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Huerfanos looked sweet, upon the seats, of bicycles built for two…

by Nancy Christofferson
HUERFANO — Used to be, summertime was bicycle time.
Bicycles have been around for a long time (some sources date a prototype back to the 1400s), but it was not until the 1890s, after the invention of the air-filled tire, that Huerfanos caught onto the fad, and the young people embraced it enthusiastically.
The first mention of bicycles locally was in 1893, but evidently the bikes had been around long enough that Walsenburg had passed an ordinance against riding them on sidewalks. Another item dredged from the Walsenburg World of the day was a classified ad, “Lost – between Walsenburg and the Standley ranch, a bicycle tool bag with wrench and oil can. Return to this office for reward.” And M. Bernstein, a longtime merchant of the city, met disaster while riding his new bike and collided with a group of young ladies. Bernstein must have been quite a cyclist, despite this setback, for when he returned from the east with his new bride that April, he was met by a “company” of fellow riders.
In January 1895, Dick Brothers company and the firm of Baxter and Kearns obtained bicycles, perhaps for deliveries of some kind. Then Herman Neuman bought one to “run down his sheep”, hopefully not literally. A raffle took place for a bicycle that month, and Albino Sanchez won it. This brought on the editor’s notation of “Cycling enthusiasm is on the rise among people of the town.” That the bicycle was capable of speed greater than traveling by foot was demonstrated that year when Art Arnold covered the 20 miles from the family ranch on the Santa Clara to Walsenburg in two hours and 10 minutes. “Pretty good considering the roads,” the editor explained. In fact, it was those very roads that made cycling a summer sport. Imagine bucking the snow and mud of a typical winter with a front wheel the height of a horse.
The new rage really took off in June 1895 when “six young men” signed up for a race the distance along Walsenburg’s Main Street and east one mile and then a two and a half mile return trip. This was scheduled for the 4th of July, and it was won by Will Unfug.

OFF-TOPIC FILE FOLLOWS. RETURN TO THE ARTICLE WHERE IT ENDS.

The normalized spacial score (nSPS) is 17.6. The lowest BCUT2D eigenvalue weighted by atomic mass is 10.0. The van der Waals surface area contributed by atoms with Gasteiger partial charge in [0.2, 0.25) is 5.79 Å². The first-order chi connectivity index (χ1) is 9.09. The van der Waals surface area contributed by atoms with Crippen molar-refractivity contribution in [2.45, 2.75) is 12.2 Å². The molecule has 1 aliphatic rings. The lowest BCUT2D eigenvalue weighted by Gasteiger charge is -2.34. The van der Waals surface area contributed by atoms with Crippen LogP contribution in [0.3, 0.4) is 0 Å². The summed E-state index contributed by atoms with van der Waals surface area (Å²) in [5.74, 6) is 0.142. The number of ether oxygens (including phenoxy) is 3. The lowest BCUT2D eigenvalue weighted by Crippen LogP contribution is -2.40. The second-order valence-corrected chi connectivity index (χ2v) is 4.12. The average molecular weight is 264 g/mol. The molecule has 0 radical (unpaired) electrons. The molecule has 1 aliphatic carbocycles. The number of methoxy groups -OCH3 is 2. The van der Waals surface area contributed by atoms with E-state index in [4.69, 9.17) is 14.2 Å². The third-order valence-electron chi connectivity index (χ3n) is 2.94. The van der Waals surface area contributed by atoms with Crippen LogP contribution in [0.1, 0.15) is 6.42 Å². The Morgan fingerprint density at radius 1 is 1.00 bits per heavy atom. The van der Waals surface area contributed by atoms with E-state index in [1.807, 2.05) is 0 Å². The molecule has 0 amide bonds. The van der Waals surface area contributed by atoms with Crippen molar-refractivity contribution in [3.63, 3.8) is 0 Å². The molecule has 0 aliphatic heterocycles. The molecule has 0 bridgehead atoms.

In La Veta, the local editor remarked, “Cycling has become so popular in La Veta, that it is time to organize a Wheel Club.” At the time, bicycles could set one back $20 or so, or the equivalent of many men’s monthly paychecks, so a purchase was a serious investment.
Naturally, since it looked like so much fun, the fairer sex became involved in the new sport. In fact, in 1899 when improvements had been made to the basic bike, Mrs. Harry Gross Jr. became the first person in Walsenburg to own a “chainless” bicycle, whatever that was. It was a gift from her husband.
Despite the horrible roads of those days, and the lack of bridges, several heroic trips were made for pleasure. Excursions to Rouse and old Cuchara six miles east of Walsenburg became the norm. One time 13 riders made the trip to Cuchara and had an “impromptu church service” in the hotel there. A more ambitious trek was made to Tom Sharp’s ranch in Malachite in 1899, “which was illuminated on all sides with torches. The roughness of the road prevented many members from attempting the run.”
Even more ambitious was Fred Klein, 23 years old in 1896 when he bicycled “up the Huerfano”, dined at Sharpsdale and proceeded on to the gold mines at the head of the river. Fred, of necessity, gave up gold mining and bicycle riding to become a responsible bakery owner in the early 1900s. The previous year, 1895, Fred made the news when he was thrown from his bike when he hit a “drift of sand” and landed on his head, severely bruising his face.
If some folks were brave enough to face the county roads, then there must have been plenty more sticking to the relative safety of city streets. For these, the town fathers passed an ordinance saying riders must ring their bells 30 feet before an intersection to avoid “interference with horses and buggies.” Still, accidents happen, and one rambunctious rider hit and knocked down Ed Baxter on the streets of Walsenburg. Mr. Baxter was seriously injured and took to his bed where he contracted pneumonia and nearly died. This is the same Baxter of the hardware store who had a few years previously offered raffle tickets for a brand new 1899 model bicycle with every $1.00 purchase. He must have rued the day.
In 1899 the cycling fad was at its height. F.G. McHarg, the new postmaster of Walsenburg, was elected president of the new “wheel club” called the Silent Cyclers.
B.C. Newlove was the man who loved cyclists the most. Newlove was a tinner and plumber, but added a “bicycle livery” to his tin shop. He and his son Guy sold and repaired bikes and tires (as well as baby buggy tires), and in 1899 was doing a “large trade.” This was also reported as a “rushing business” so life was good for the Newloves. Or, at least, until the tin/bicycle shop burned down in 1903.
As with all good things, there has to be a down side. In La Veta, citizens protested loudly to the “police magistrate”, or judge, when a cyclist caused a horse to run away with a buggy, badly frightening the occupants.
Then a bunch of “tourists” out riding frightened the horse drawing the mail hack to Gardner, causing heavy damage to the cart.
In Walsenburg, the police were summoned to south Main Street to “quell a riot,” but discovered it was just “a bevy of school ma’ams trying to break a bronco bicycle.”
The “wheel” fad lasted about a decade before running its course. A sign of the demise of the bicycle’s popularity might be summed up with this ad from the La Veta Advertiser, “For Sale: Ladies Crescent Wheel, Almost New, $12.00”.

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